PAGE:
Something about the beautiful simplicity of the scare tactics just worked. Nothing confusing, nothing shocking. There weren't even very many classic hanging suspense moments interrupted by loud, jolt scares. These we textbook jump scares. A seemingly safe moment with normal amounts of sound that slowly drifts to silence then POW! A jump scare.
You may be thinking, "this sounds lame. How does this brutally basic approach yields effective scares?" Great question, my astute and thoughtful reader.
I've thought about this question and come up with a few explanations. First, we owe a tremendous credit to the actress who played Diana (Alicia Vela-Baley). Her intimidating posture and sickly contorting and Freddy Kruegerish flailing arms bring to life a terrifying character, whose mere presence on screen is enough to leave viewers unsettled. There's something about crouching, and Vela-Baley is great at it. Seeing a person crouch in a well-lit area is comical. But looking at a crouching figure in the shadows, that will make your skin crawl. The other explanation that I will offer is the visceral nature of the scares. Much of the movie takes place in the dark and the dark is scary. We are evolutionarily predispositioned to fear the dark. It's a survival instinct. Don't argue with me on this. I'm right.
Anyway, the dimly-lit, shadowy settings are the perfect playground for visceral and pure jump scares. Director David F. Sandberg hits all the right beats in framing and lurking camera movement to maximize this simple and smart approach.
So, that's it. If you can't stand jump scares or scary movies, don't see Lights Out. Honestly, I'm not sure why you're even reading this review if you don't like scary movies. If you do like jump scares and scary movies, watch Lights Out. And maybe buy a couple extra lightbulbs or a nightlight before you do.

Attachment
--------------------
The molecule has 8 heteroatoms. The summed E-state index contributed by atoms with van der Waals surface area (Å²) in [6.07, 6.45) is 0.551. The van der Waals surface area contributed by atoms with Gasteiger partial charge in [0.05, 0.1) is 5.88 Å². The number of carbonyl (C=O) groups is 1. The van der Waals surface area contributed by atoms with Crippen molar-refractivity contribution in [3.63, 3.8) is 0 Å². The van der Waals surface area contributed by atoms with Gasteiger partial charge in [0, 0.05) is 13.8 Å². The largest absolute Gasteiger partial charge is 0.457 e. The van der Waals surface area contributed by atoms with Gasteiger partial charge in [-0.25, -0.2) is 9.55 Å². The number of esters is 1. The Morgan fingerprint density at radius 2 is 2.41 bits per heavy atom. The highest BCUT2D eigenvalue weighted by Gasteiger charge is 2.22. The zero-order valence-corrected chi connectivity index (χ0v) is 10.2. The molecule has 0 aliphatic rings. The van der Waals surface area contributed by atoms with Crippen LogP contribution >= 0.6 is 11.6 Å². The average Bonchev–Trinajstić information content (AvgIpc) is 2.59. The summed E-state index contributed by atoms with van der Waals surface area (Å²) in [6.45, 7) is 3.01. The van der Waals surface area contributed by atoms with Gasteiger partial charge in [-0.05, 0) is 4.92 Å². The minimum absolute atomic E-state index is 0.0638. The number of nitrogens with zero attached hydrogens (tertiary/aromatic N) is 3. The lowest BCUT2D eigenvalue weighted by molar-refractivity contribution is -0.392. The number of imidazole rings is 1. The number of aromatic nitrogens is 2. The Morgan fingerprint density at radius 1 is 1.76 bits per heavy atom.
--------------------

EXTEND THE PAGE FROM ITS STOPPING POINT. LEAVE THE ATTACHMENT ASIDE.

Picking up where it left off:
A Ghost Story (2017)
It's 30% Deeply Moving and 70% Deeply Boring
If you prefer a movie rich with dialogue, A Ghost Story is not for you.
There is very little speaking throughout the movie. Only one scene features much talking and it's not even a conversation. One man launches into a lengthy, detailed monologue about the infinite size of the universe and our relative insignificance within it. The man believes that the speech is profound and laudable, but in reality it sounds like something a college kid would say while high at a party.
The gist of the man's speech expresses that the universe is too vast for any of us to truly leave a legacy when we die. The ghost (played by Casey Affleck) is especially compelled by this speech because he has just died and is now especially compelled by things concerning his legacy.
The ghost observes what he cared about most while he was alive. He haunts his house. He observes his wife, struggling to watch her struggle to cope with his death. He wants desperately to comfort her, but cannot. It's heartbreaking.
In addition to heartbreak, this movie evokes many other feelings: warmth, humor, boredom. Boredom comes up a lot. For every genuinely beautiful and moving moment of the movie, there is at least five minutes of emptiness. The runtime is short, just over 90 minutes, but it feels longer and could easily have been trimmed by 20 minutes.